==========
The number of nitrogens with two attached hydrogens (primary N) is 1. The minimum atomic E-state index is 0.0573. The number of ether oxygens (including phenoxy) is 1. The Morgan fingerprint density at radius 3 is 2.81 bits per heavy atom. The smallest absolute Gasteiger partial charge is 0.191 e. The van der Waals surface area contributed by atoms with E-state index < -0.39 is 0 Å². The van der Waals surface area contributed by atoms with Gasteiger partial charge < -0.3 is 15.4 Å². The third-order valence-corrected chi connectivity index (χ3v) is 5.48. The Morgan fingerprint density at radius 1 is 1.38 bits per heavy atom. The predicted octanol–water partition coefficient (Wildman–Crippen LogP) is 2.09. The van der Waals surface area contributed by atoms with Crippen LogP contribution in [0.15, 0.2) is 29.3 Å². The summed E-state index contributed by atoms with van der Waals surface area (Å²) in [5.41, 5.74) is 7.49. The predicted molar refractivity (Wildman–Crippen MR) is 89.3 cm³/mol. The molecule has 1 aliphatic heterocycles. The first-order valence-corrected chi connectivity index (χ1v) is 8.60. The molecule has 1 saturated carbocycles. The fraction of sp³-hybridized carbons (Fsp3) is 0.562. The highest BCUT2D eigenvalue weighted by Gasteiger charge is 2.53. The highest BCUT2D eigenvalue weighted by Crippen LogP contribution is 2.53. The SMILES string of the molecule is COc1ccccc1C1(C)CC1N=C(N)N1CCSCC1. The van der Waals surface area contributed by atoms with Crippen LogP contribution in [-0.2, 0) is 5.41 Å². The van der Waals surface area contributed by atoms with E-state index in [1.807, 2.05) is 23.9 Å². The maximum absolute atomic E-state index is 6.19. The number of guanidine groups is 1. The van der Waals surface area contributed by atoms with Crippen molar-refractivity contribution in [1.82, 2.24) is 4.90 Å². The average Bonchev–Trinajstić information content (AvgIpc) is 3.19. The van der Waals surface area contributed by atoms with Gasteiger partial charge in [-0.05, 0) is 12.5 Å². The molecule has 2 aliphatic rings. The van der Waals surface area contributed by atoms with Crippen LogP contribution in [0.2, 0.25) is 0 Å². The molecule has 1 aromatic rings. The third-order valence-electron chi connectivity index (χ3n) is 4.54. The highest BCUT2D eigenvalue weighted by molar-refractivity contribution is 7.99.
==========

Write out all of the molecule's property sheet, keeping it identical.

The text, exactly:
The number of nitrogens with two attached hydrogens (primary N) is 1. The minimum atomic E-state index is 0.0573. The number of ether oxygens (including phenoxy) is 1. The Morgan fingerprint density at radius 3 is 2.81 bits per heavy atom. The smallest absolute Gasteiger partial charge is 0.191 e. The van der Waals surface area contributed by atoms with E-state index < -0.39 is 0 Å². The van der Waals surface area contributed by atoms with Gasteiger partial charge < -0.3 is 15.4 Å². The third-order valence-corrected chi connectivity index (χ3v) is 5.48. The Morgan fingerprint density at radius 1 is 1.38 bits per heavy atom. The predicted octanol–water partition coefficient (Wildman–Crippen LogP) is 2.09. The van der Waals surface area contributed by atoms with Crippen LogP contribution in [0.15, 0.2) is 29.3 Å². The summed E-state index contributed by atoms with van der Waals surface area (Å²) in [5.41, 5.74) is 7.49. The predicted molar refractivity (Wildman–Crippen MR) is 89.3 cm³/mol. The molecule has 1 aliphatic heterocycles. The first-order valence-corrected chi connectivity index (χ1v) is 8.60. The molecule has 1 saturated carbocycles. The fraction of sp³-hybridized carbons (Fsp3) is 0.562. The highest BCUT2D eigenvalue weighted by Gasteiger charge is 2.53. The highest BCUT2D eigenvalue weighted by Crippen LogP contribution is 2.53. The SMILES string of the molecule is COc1ccccc1C1(C)CC1N=C(N)N1CCSCC1. The van der Waals surface area contributed by atoms with Crippen LogP contribution in [-0.2, 0) is 5.41 Å². The van der Waals surface area contributed by atoms with E-state index in [1.807, 2.05) is 23.9 Å². The maximum absolute atomic E-state index is 6.19. The number of guanidine groups is 1. The van der Waals surface area contributed by atoms with Crippen molar-refractivity contribution in [1.82, 2.24) is 4.90 Å². The average Bonchev–Trinajstić information content (AvgIpc) is 3.19. The van der Waals surface area contributed by atoms with Gasteiger partial charge in [-0.05, 0) is 12.5 Å². The molecule has 2 aliphatic rings. The van der Waals surface area contributed by atoms with Crippen LogP contribution in [0.2, 0.25) is 0 Å². The molecule has 1 aromatic rings. The third-order valence-electron chi connectivity index (χ3n) is 4.54. The highest BCUT2D eigenvalue weighted by molar-refractivity contribution is 7.99.